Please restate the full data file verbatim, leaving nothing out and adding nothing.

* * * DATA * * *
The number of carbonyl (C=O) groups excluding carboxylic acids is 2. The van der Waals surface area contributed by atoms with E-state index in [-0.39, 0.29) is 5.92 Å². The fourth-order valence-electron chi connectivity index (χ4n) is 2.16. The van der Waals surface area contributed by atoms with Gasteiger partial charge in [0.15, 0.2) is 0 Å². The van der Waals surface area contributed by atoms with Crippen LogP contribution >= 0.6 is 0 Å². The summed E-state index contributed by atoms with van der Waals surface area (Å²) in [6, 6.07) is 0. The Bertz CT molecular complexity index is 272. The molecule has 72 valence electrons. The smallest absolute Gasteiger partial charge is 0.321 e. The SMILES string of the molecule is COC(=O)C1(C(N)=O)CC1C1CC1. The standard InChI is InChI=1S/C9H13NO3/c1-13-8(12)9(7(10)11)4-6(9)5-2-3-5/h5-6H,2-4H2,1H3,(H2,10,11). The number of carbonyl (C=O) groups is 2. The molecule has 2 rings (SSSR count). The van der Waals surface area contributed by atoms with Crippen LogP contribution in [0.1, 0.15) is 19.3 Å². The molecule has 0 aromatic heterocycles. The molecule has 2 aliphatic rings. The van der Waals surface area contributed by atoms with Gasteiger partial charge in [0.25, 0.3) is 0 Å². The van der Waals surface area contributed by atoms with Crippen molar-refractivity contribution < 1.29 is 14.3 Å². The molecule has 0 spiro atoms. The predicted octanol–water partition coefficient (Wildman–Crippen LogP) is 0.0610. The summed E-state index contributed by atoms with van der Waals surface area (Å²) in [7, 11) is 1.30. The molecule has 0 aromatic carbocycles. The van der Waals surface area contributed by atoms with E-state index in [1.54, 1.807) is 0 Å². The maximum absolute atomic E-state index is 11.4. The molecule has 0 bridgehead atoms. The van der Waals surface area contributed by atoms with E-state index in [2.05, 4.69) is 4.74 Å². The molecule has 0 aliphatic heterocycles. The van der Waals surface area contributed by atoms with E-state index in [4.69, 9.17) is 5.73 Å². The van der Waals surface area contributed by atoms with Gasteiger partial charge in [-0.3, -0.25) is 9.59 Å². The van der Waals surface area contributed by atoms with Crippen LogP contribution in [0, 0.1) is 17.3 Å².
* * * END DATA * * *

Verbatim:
The number of carbonyl (C=O) groups excluding carboxylic acids is 2. The van der Waals surface area contributed by atoms with E-state index in [-0.39, 0.29) is 5.92 Å². The fourth-order valence-electron chi connectivity index (χ4n) is 2.16. The van der Waals surface area contributed by atoms with Gasteiger partial charge in [0.15, 0.2) is 0 Å². The van der Waals surface area contributed by atoms with Crippen LogP contribution >= 0.6 is 0 Å². The summed E-state index contributed by atoms with van der Waals surface area (Å²) in [6, 6.07) is 0. The Bertz CT molecular complexity index is 272. The molecule has 72 valence electrons. The smallest absolute Gasteiger partial charge is 0.321 e. The SMILES string of the molecule is COC(=O)C1(C(N)=O)CC1C1CC1. The standard InChI is InChI=1S/C9H13NO3/c1-13-8(12)9(7(10)11)4-6(9)5-2-3-5/h5-6H,2-4H2,1H3,(H2,10,11). The number of carbonyl (C=O) groups is 2. The molecule has 2 rings (SSSR count). The van der Waals surface area contributed by atoms with Crippen LogP contribution in [0.1, 0.15) is 19.3 Å². The molecule has 0 aromatic heterocycles. The molecule has 2 aliphatic rings. The van der Waals surface area contributed by atoms with Gasteiger partial charge in [0.25, 0.3) is 0 Å². The van der Waals surface area contributed by atoms with Crippen molar-refractivity contribution < 1.29 is 14.3 Å². The molecule has 0 spiro atoms. The predicted octanol–water partition coefficient (Wildman–Crippen LogP) is 0.0610. The summed E-state index contributed by atoms with van der Waals surface area (Å²) in [7, 11) is 1.30. The molecule has 0 aromatic carbocycles. The van der Waals surface area contributed by atoms with E-state index in [1.54, 1.807) is 0 Å². The maximum absolute atomic E-state index is 11.4. The molecule has 0 bridgehead atoms. The van der Waals surface area contributed by atoms with E-state index in [2.05, 4.69) is 4.74 Å². The molecule has 0 aliphatic heterocycles. The van der Waals surface area contributed by atoms with E-state index in [4.69, 9.17) is 5.73 Å². The van der Waals surface area contributed by atoms with Gasteiger partial charge in [-0.3, -0.25) is 9.59 Å². The van der Waals surface area contributed by atoms with Crippen LogP contribution in [0, 0.1) is 17.3 Å².